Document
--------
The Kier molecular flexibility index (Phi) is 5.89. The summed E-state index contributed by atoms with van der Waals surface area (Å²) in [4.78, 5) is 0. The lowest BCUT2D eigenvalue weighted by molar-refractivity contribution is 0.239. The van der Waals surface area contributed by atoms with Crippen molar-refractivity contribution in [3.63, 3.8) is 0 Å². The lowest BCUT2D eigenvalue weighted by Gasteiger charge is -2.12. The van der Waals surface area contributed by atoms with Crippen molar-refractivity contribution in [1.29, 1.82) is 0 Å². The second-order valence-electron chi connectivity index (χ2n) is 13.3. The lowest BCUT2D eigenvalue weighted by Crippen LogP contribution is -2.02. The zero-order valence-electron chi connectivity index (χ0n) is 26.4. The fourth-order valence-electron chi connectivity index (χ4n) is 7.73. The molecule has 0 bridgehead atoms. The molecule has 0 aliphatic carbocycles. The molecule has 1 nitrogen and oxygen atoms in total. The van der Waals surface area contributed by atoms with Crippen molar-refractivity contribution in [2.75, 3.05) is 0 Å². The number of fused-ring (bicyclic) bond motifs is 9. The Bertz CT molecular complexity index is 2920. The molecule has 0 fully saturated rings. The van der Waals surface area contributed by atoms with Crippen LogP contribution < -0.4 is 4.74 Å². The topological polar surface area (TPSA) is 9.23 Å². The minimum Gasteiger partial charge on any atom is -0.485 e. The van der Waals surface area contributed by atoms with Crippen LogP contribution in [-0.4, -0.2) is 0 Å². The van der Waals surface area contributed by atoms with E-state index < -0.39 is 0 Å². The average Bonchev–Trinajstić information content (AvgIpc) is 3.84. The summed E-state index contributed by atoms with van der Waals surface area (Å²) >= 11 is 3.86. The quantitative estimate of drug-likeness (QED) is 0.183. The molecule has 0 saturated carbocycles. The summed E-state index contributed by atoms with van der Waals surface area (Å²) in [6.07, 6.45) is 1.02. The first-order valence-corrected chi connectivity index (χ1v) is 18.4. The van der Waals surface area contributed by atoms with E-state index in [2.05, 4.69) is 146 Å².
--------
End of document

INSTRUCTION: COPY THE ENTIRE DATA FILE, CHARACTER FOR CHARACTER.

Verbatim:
The Kier molecular flexibility index (Phi) is 5.89. The summed E-state index contributed by atoms with van der Waals surface area (Å²) in [4.78, 5) is 0. The lowest BCUT2D eigenvalue weighted by molar-refractivity contribution is 0.239. The van der Waals surface area contributed by atoms with Crippen molar-refractivity contribution in [3.63, 3.8) is 0 Å². The lowest BCUT2D eigenvalue weighted by Gasteiger charge is -2.12. The van der Waals surface area contributed by atoms with Crippen molar-refractivity contribution in [1.29, 1.82) is 0 Å². The second-order valence-electron chi connectivity index (χ2n) is 13.3. The lowest BCUT2D eigenvalue weighted by Crippen LogP contribution is -2.02. The zero-order valence-electron chi connectivity index (χ0n) is 26.4. The fourth-order valence-electron chi connectivity index (χ4n) is 7.73. The molecule has 0 bridgehead atoms. The molecule has 0 aliphatic carbocycles. The molecule has 1 nitrogen and oxygen atoms in total. The van der Waals surface area contributed by atoms with Crippen molar-refractivity contribution in [2.75, 3.05) is 0 Å². The number of fused-ring (bicyclic) bond motifs is 9. The Bertz CT molecular complexity index is 2920. The molecule has 0 fully saturated rings. The van der Waals surface area contributed by atoms with Crippen LogP contribution < -0.4 is 4.74 Å². The topological polar surface area (TPSA) is 9.23 Å². The minimum Gasteiger partial charge on any atom is -0.485 e. The van der Waals surface area contributed by atoms with Crippen LogP contribution in [-0.4, -0.2) is 0 Å². The van der Waals surface area contributed by atoms with E-state index < -0.39 is 0 Å². The average Bonchev–Trinajstić information content (AvgIpc) is 3.84. The summed E-state index contributed by atoms with van der Waals surface area (Å²) >= 11 is 3.86. The quantitative estimate of drug-likeness (QED) is 0.183. The molecule has 0 saturated carbocycles. The summed E-state index contributed by atoms with van der Waals surface area (Å²) in [6.07, 6.45) is 1.02. The first-order valence-corrected chi connectivity index (χ1v) is 18.4. The van der Waals surface area contributed by atoms with E-state index in [2.05, 4.69) is 146 Å².